Talent scouts on lookout for well-spoken horses

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Shannon Ascott checks to see if Muesli - at the Redwings sanctuary at Oxhill - could be a recording star. Photo: Iain Duck.

HOLD your horses there’s an outside chance that a horse living in the neighbourhood could hit the big time in Hollywood if it makes all the right noises.

Film makers are on the look-out for some genuine sounding horse noises to put in movies and it appears British horses are in line for silver screen stardom if they neigh the right way.

The Great British public has been moved to complain about existing horse noises used in all the big blockbuster films. Horse owners say the ‘language’ that horses use to greet each other or to greet humans is far more complex than the odd neigh or whinny portrayed on film.

Staff at Redwings Horse Sanctuary in Oxhill have jumped at the chance to help track down a horse in the Stratford area that might just fit the bill when it comes to recording horse noises.

“It all started earlier in the year when people took to social media to complaint about the horse noises used in films,” said Stephanie Callen, Redwings press and media manager.

“As a result of which a company called Equilab, the app and social network for equestrians, has partnered with famous film music and sound library, De Wolfe Music, suppliers of sound and music for big Hollywood blockbusters. What they require is a short recording of a horse noise  which will be added to De Wolfe’s archive and potentially used in movies for decades to come. Equilab has already devised an ap which helps track the health and exercise of a horse. It would be great if the horse was local.”

The initiative is being undertaken with the support of the UK’s leading horse charity, Redwings which has five horse sanctuaries open to the public – including Oxhill – and other locations which are closed sanctuaries.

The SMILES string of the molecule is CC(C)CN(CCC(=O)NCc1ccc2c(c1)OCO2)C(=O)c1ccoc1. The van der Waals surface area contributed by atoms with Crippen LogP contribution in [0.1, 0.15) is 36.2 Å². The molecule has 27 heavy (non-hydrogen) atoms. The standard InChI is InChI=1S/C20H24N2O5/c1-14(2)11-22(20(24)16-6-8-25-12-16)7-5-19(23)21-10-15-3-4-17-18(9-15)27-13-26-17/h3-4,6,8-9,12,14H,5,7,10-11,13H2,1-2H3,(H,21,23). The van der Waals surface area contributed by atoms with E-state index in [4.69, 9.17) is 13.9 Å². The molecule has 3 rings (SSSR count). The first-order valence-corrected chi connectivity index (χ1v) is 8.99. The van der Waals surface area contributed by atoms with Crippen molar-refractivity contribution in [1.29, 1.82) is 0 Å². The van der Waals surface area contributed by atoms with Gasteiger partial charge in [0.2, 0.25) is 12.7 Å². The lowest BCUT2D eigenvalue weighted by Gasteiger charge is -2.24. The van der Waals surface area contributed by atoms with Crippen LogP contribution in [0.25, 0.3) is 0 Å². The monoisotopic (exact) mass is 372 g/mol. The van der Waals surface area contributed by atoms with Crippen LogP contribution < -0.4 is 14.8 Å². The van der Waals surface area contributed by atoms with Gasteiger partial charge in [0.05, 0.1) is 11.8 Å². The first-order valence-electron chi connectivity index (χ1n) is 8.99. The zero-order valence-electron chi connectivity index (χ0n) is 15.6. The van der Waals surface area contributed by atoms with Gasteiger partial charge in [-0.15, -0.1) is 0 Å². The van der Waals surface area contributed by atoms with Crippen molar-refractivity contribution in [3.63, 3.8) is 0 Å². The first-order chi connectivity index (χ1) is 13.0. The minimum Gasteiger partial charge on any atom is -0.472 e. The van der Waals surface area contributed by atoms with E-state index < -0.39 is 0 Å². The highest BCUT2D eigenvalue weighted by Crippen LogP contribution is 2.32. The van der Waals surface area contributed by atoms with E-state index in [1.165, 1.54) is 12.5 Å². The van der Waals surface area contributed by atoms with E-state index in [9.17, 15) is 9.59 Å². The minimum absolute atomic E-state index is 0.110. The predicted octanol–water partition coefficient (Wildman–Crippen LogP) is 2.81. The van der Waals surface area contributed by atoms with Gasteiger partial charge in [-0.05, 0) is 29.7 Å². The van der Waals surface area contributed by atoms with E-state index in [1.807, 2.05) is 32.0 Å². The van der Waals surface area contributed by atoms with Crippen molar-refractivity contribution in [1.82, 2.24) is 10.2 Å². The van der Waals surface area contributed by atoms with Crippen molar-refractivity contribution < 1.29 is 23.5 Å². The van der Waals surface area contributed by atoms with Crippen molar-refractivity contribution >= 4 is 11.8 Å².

Nic de Brauwere, head of welfare and behaviour for the charity said:

“We love this project! Horses use a variety of noises, such as nickering, snorting and sighing, which – when combined with body language – communicate a wide range of emotions. However, when it comes to the big screen, an image of a horse is usually only accompanied by a classic neighing sound and often in situations where the horse would be unlikely to make that noise anyway. At the Sanctuary, we observe the many ways horses communicate between themselves and with humans on a daily basis, so we’re really pleased to join this project and to highlight, especially to Hollywood, that there’s a much richer selection of noises out there to help provide a more realistic portrayal of our four-legged friends.”

To achieve the perfect recording Equilab is asking its UK user base of 50,000 equestrians to submit a high-quality recording of their horse – neighing, whinnying, snorting, or nickering – via a sound recording feature within the free-to-use Equilab app.

A panel of judges including Nic de Brauwere will select the winning horse noise from the submissions made by the public.